Lawrence V. Manchester, Peab '94, '95
Lawrence Manchester (BM '94, Percussion; BM '95, Recording A&S) is an award-winning sound engineer working internationally with world-renowned musicians. Manchester was a 2010 Grammy nominee and has engineered the scores for three Academy Award-winning films – The Departed, Frida, and The Red Violin – with film score composers Howard Shore, Elliot Goldenthal, and John Corigliano respectively. He has worked with such artists as Bono, Regina Spektor, and Art Garfunkel and engineered for Grammy-winning producers including Phil Ramone and Neil Dorfsman. He has a gold record to his credit, John Fogerty's The Long Road Home, and a platinum-selling soundtrack, the album for Julie Taymor's movie musical Across The Universe. As the Music Mixer for NBC's Late Night With Jimmy Fallon, he has mixed live performances by The Roots, Bruce Springsteen, Paul McCartney, Ringo Starr, Green Day, Vampire Weekend, Keith Urban, Public Enemy, Bon Jovi, Arctic Monkeys, Ben Harper, Dave Matthews Band, The Dead Weather, Paul Simon, Martha Wainwright, The Muppets, and Hank Williams, Jr. He has also engineered and recorded many live performances such as Austin City Limits and Jazz at Lincoln Center. His work has taken him around the world from Los Angeles to Kiev, Paris to Bangkok, and Amsterdam to Quito. He has recorded the Melbourne Symphony and London Symphony Orchestras in their respective cities and records regularly in Prague. Lawrence has said of his time at Peabody, “The knowledge and training that I acquired as a student at Peabody form the foundation of my diverse professional work today.” Lawrence was originally nominated by Peabody faculty member Scott Metcalfe and recommended by the Steering Committee of the Society of Peabody Alumni. Top

Wiley Henry Mosley, SPH '65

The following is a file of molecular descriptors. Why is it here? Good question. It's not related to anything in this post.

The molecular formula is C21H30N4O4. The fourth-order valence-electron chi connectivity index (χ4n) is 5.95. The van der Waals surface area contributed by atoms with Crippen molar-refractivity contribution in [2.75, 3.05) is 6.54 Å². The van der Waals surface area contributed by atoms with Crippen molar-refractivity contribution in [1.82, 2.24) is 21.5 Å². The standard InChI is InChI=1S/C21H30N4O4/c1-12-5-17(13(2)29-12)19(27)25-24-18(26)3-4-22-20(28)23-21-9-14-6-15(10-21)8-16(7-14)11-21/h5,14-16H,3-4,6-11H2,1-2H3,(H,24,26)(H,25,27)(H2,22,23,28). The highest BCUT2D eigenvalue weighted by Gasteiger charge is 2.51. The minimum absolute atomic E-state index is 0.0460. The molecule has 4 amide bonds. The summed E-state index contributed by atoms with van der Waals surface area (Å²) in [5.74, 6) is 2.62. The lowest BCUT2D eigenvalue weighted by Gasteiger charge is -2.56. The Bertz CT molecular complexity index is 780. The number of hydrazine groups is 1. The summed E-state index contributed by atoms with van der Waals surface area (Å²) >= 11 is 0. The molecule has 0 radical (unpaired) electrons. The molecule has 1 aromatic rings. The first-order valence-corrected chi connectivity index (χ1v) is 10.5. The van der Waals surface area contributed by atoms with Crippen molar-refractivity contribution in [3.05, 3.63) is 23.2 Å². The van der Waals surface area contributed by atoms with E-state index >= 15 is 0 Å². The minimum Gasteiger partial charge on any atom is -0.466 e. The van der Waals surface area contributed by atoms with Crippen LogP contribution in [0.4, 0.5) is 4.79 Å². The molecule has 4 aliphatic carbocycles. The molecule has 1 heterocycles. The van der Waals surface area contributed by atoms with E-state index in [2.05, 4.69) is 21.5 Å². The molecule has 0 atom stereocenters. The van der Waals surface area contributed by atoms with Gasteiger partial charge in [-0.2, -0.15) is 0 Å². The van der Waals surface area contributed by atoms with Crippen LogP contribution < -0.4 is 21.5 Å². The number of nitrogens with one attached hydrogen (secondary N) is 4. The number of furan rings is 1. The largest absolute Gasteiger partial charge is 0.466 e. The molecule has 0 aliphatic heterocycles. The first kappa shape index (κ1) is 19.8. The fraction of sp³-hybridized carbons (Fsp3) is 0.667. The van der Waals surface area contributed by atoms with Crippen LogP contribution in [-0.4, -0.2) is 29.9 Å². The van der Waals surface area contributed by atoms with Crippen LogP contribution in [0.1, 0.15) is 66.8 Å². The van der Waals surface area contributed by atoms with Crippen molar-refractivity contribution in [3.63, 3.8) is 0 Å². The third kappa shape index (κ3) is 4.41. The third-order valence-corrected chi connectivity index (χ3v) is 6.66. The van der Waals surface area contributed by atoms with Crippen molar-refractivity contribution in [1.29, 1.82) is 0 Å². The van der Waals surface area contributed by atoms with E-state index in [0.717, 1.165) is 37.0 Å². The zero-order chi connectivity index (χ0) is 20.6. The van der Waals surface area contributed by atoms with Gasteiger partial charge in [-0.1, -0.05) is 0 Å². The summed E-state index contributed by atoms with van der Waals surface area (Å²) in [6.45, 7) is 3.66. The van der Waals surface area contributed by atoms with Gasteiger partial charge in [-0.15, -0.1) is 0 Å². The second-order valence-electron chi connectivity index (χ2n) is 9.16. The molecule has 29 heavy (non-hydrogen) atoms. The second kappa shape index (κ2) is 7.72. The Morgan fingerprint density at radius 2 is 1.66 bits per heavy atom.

W. Henry Mosley was the founding Director of the International Center for Diarrheal Disease Research, Bangladesh, which is now one of the leading research institutions in the world. Scientists at the Center discovered a way to replace the gallons of fluids cholera sufferers lose during the course of the disease. At the time, death rates could reach 50 percent and vaccines were only effective half the time. Devising a new treatment method was paramount. Because of the successful results of his trial, oral rehydration therapy became the new standard for treatment. During the war between East and West Pakistan in 1971, oral rehydration therapy saved thousands of lives in the refugee camps in neighboring India and soon-to-be Bangladesh. Nowadays, it is largely credited with reducing the disease’s death rate to around one percent. Dr. Mosley and colleagues also set up the Matlab Demographic Surveillance System in Bangladesh, the longest continuously running demographic surveillance system in developing countries. It has been continuously functioning for over 40 years and has been the source of hundreds of scientific studies. At Johns Hopkins, Dr. Mosley set up the Population Center in 1971, set up the Institute for International Programs in 1985, initiated the Distance Education Program from 1993 to 1998, and, with Laurie Zabin, established the Bill and Melinda Gates Institute for Population and Reproductive Health in 1998. Dr. Mosley has twice served as Chairman of the Department of Population Dynamics, as well as Director of the Institute for International Programs at Johns Hopkins. Top